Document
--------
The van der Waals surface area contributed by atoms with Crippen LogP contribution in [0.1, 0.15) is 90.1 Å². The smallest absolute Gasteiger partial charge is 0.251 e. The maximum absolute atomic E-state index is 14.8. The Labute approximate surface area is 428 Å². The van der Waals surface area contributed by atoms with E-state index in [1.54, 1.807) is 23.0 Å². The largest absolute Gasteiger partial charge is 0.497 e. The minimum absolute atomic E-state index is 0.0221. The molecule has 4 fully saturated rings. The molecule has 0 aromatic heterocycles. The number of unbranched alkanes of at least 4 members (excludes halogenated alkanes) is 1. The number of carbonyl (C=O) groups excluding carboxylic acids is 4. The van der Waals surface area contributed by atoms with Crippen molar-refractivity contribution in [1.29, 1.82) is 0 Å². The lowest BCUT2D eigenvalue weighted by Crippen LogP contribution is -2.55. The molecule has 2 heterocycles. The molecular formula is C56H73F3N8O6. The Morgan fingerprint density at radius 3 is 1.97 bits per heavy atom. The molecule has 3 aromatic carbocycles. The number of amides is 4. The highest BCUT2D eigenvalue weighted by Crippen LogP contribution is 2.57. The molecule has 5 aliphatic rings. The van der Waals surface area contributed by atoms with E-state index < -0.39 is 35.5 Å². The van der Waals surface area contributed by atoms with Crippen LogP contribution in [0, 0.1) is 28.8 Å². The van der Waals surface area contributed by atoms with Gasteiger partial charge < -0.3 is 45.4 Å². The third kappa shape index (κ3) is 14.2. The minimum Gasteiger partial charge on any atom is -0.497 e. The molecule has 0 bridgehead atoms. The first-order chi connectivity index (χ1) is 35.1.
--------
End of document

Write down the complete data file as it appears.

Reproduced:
The van der Waals surface area contributed by atoms with Crippen LogP contribution in [0.1, 0.15) is 90.1 Å². The smallest absolute Gasteiger partial charge is 0.251 e. The maximum absolute atomic E-state index is 14.8. The Labute approximate surface area is 428 Å². The van der Waals surface area contributed by atoms with E-state index in [1.54, 1.807) is 23.0 Å². The largest absolute Gasteiger partial charge is 0.497 e. The minimum absolute atomic E-state index is 0.0221. The molecule has 4 fully saturated rings. The molecule has 0 aromatic heterocycles. The number of unbranched alkanes of at least 4 members (excludes halogenated alkanes) is 1. The number of carbonyl (C=O) groups excluding carboxylic acids is 4. The van der Waals surface area contributed by atoms with Crippen molar-refractivity contribution in [1.29, 1.82) is 0 Å². The lowest BCUT2D eigenvalue weighted by Crippen LogP contribution is -2.55. The molecule has 2 heterocycles. The molecular formula is C56H73F3N8O6. The Morgan fingerprint density at radius 3 is 1.97 bits per heavy atom. The molecule has 3 aromatic carbocycles. The number of amides is 4. The highest BCUT2D eigenvalue weighted by Crippen LogP contribution is 2.57. The molecule has 5 aliphatic rings. The van der Waals surface area contributed by atoms with E-state index < -0.39 is 35.5 Å². The van der Waals surface area contributed by atoms with Crippen LogP contribution in [0, 0.1) is 28.8 Å². The van der Waals surface area contributed by atoms with Gasteiger partial charge < -0.3 is 45.4 Å². The third kappa shape index (κ3) is 14.2. The minimum Gasteiger partial charge on any atom is -0.497 e. The molecule has 0 bridgehead atoms. The first-order chi connectivity index (χ1) is 35.1.